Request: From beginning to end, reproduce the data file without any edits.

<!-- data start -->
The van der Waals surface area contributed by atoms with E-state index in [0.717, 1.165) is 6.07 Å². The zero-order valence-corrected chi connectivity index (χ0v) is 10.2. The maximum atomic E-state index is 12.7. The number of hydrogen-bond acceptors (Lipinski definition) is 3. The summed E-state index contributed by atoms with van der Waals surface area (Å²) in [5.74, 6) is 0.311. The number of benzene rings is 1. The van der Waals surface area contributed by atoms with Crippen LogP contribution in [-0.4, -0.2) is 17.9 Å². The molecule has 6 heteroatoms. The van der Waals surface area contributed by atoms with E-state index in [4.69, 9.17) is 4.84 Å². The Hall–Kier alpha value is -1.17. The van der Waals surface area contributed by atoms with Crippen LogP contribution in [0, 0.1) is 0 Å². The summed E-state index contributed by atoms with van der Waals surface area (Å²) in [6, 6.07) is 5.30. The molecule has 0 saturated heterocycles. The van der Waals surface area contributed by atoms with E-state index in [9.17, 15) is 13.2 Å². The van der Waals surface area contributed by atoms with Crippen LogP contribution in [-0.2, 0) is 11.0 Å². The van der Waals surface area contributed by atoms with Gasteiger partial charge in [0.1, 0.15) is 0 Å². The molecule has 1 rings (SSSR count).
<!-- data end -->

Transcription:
The van der Waals surface area contributed by atoms with E-state index in [0.717, 1.165) is 6.07 Å². The zero-order valence-corrected chi connectivity index (χ0v) is 10.2. The maximum atomic E-state index is 12.7. The number of hydrogen-bond acceptors (Lipinski definition) is 3. The summed E-state index contributed by atoms with van der Waals surface area (Å²) in [5.74, 6) is 0.311. The number of benzene rings is 1. The van der Waals surface area contributed by atoms with Crippen LogP contribution in [-0.4, -0.2) is 17.9 Å². The molecule has 6 heteroatoms. The van der Waals surface area contributed by atoms with E-state index in [4.69, 9.17) is 4.84 Å². The Hall–Kier alpha value is -1.17. The van der Waals surface area contributed by atoms with Crippen LogP contribution in [0, 0.1) is 0 Å². The summed E-state index contributed by atoms with van der Waals surface area (Å²) in [6, 6.07) is 5.30. The molecule has 0 saturated heterocycles. The van der Waals surface area contributed by atoms with E-state index in [9.17, 15) is 13.2 Å². The van der Waals surface area contributed by atoms with Crippen LogP contribution in [-0.2, 0) is 11.0 Å². The van der Waals surface area contributed by atoms with Gasteiger partial charge in [0.1, 0.15) is 0 Å². The molecule has 1 rings (SSSR count).